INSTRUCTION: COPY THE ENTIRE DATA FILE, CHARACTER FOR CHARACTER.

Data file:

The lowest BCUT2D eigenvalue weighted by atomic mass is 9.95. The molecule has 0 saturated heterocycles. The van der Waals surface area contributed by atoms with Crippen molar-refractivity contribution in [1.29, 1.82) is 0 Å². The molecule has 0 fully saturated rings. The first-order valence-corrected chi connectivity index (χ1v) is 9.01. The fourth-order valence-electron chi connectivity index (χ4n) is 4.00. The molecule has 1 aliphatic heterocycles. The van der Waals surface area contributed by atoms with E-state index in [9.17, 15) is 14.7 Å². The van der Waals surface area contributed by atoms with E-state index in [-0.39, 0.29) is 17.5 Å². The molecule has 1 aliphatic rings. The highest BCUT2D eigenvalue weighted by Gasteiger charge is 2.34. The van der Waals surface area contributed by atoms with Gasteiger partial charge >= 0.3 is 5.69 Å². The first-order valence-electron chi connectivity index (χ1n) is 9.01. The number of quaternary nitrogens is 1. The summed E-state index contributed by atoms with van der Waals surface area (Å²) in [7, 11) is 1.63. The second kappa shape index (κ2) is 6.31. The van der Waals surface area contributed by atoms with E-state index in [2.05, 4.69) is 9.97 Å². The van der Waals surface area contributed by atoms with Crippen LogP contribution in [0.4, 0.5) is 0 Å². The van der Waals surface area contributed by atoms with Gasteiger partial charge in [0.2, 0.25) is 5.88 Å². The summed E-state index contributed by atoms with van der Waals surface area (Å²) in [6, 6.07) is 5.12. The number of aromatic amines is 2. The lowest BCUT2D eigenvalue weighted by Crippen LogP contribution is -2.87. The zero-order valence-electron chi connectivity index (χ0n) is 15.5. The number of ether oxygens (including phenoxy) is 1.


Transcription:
The lowest BCUT2D eigenvalue weighted by atomic mass is 9.95. The molecule has 0 saturated heterocycles. The van der Waals surface area contributed by atoms with Crippen molar-refractivity contribution in [1.29, 1.82) is 0 Å². The molecule has 0 fully saturated rings. The first-order valence-corrected chi connectivity index (χ1v) is 9.01. The fourth-order valence-electron chi connectivity index (χ4n) is 4.00. The molecule has 1 aliphatic heterocycles. The van der Waals surface area contributed by atoms with E-state index in [9.17, 15) is 14.7 Å². The van der Waals surface area contributed by atoms with E-state index in [-0.39, 0.29) is 17.5 Å². The molecule has 1 aliphatic rings. The highest BCUT2D eigenvalue weighted by Gasteiger charge is 2.34. The van der Waals surface area contributed by atoms with Gasteiger partial charge >= 0.3 is 5.69 Å². The first-order valence-electron chi connectivity index (χ1n) is 9.01. The number of quaternary nitrogens is 1. The summed E-state index contributed by atoms with van der Waals surface area (Å²) in [7, 11) is 1.63. The second kappa shape index (κ2) is 6.31. The van der Waals surface area contributed by atoms with E-state index in [2.05, 4.69) is 9.97 Å². The van der Waals surface area contributed by atoms with Crippen LogP contribution in [0.4, 0.5) is 0 Å². The van der Waals surface area contributed by atoms with Gasteiger partial charge in [0.2, 0.25) is 5.88 Å². The summed E-state index contributed by atoms with van der Waals surface area (Å²) in [6, 6.07) is 5.12. The number of aromatic amines is 2. The lowest BCUT2D eigenvalue weighted by Crippen LogP contribution is -2.87. The zero-order valence-electron chi connectivity index (χ0n) is 15.5. The number of ether oxygens (including phenoxy) is 1.